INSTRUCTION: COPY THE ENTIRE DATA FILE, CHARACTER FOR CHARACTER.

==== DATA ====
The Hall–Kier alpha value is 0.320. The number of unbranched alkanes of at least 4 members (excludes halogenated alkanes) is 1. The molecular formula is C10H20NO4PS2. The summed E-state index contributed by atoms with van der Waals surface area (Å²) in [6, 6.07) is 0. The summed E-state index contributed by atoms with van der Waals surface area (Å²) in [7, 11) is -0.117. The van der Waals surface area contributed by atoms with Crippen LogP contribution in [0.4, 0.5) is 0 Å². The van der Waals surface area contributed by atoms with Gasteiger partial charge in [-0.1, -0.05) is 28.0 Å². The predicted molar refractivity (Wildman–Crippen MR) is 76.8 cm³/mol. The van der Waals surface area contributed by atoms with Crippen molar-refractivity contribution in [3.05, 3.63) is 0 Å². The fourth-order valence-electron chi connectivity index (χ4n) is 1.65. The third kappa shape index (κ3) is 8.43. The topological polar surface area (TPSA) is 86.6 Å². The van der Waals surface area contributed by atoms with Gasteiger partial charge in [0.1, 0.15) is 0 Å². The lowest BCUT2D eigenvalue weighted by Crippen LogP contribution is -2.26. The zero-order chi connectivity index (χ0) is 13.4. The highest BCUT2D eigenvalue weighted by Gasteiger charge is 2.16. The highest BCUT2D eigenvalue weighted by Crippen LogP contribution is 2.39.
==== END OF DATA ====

The Hall–Kier alpha value is 0.320. The number of unbranched alkanes of at least 4 members (excludes halogenated alkanes) is 1. The molecular formula is C10H20NO4PS2. The summed E-state index contributed by atoms with van der Waals surface area (Å²) in [6, 6.07) is 0. The summed E-state index contributed by atoms with van der Waals surface area (Å²) in [7, 11) is -0.117. The van der Waals surface area contributed by atoms with Crippen LogP contribution in [0.4, 0.5) is 0 Å². The van der Waals surface area contributed by atoms with Gasteiger partial charge in [-0.1, -0.05) is 28.0 Å². The predicted molar refractivity (Wildman–Crippen MR) is 76.8 cm³/mol. The van der Waals surface area contributed by atoms with Crippen molar-refractivity contribution in [3.05, 3.63) is 0 Å². The fourth-order valence-electron chi connectivity index (χ4n) is 1.65. The third kappa shape index (κ3) is 8.43. The topological polar surface area (TPSA) is 86.6 Å². The van der Waals surface area contributed by atoms with Gasteiger partial charge in [0.1, 0.15) is 0 Å². The lowest BCUT2D eigenvalue weighted by Crippen LogP contribution is -2.26. The zero-order chi connectivity index (χ0) is 13.4. The highest BCUT2D eigenvalue weighted by Gasteiger charge is 2.16. The highest BCUT2D eigenvalue weighted by Crippen LogP contribution is 2.39.